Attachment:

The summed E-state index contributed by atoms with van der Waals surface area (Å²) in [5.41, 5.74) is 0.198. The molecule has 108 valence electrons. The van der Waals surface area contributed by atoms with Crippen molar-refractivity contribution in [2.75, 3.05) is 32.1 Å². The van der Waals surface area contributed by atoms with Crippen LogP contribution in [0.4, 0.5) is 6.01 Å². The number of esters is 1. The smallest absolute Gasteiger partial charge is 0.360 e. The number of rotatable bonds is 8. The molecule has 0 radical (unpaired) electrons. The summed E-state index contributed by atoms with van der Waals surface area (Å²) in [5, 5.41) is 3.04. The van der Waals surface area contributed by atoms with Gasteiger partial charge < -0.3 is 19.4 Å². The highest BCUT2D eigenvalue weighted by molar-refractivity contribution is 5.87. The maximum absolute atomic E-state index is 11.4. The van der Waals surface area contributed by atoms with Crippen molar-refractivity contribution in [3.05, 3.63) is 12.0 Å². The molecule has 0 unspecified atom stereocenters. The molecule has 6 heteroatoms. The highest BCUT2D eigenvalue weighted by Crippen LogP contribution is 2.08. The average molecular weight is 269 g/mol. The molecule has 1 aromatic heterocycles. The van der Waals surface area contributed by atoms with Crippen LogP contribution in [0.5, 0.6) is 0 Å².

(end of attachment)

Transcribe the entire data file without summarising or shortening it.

The summed E-state index contributed by atoms with van der Waals surface area (Å²) in [5.41, 5.74) is 0.198. The molecule has 108 valence electrons. The van der Waals surface area contributed by atoms with Crippen molar-refractivity contribution in [2.75, 3.05) is 32.1 Å². The van der Waals surface area contributed by atoms with Crippen LogP contribution in [0.4, 0.5) is 6.01 Å². The number of esters is 1. The smallest absolute Gasteiger partial charge is 0.360 e. The number of rotatable bonds is 8. The molecule has 0 radical (unpaired) electrons. The summed E-state index contributed by atoms with van der Waals surface area (Å²) in [5, 5.41) is 3.04. The van der Waals surface area contributed by atoms with Gasteiger partial charge < -0.3 is 19.4 Å². The highest BCUT2D eigenvalue weighted by molar-refractivity contribution is 5.87. The maximum absolute atomic E-state index is 11.4. The van der Waals surface area contributed by atoms with Crippen molar-refractivity contribution in [3.05, 3.63) is 12.0 Å². The molecule has 0 unspecified atom stereocenters. The molecule has 6 heteroatoms. The highest BCUT2D eigenvalue weighted by Crippen LogP contribution is 2.08. The average molecular weight is 269 g/mol. The molecule has 1 aromatic heterocycles. The van der Waals surface area contributed by atoms with Crippen LogP contribution in [0.5, 0.6) is 0 Å².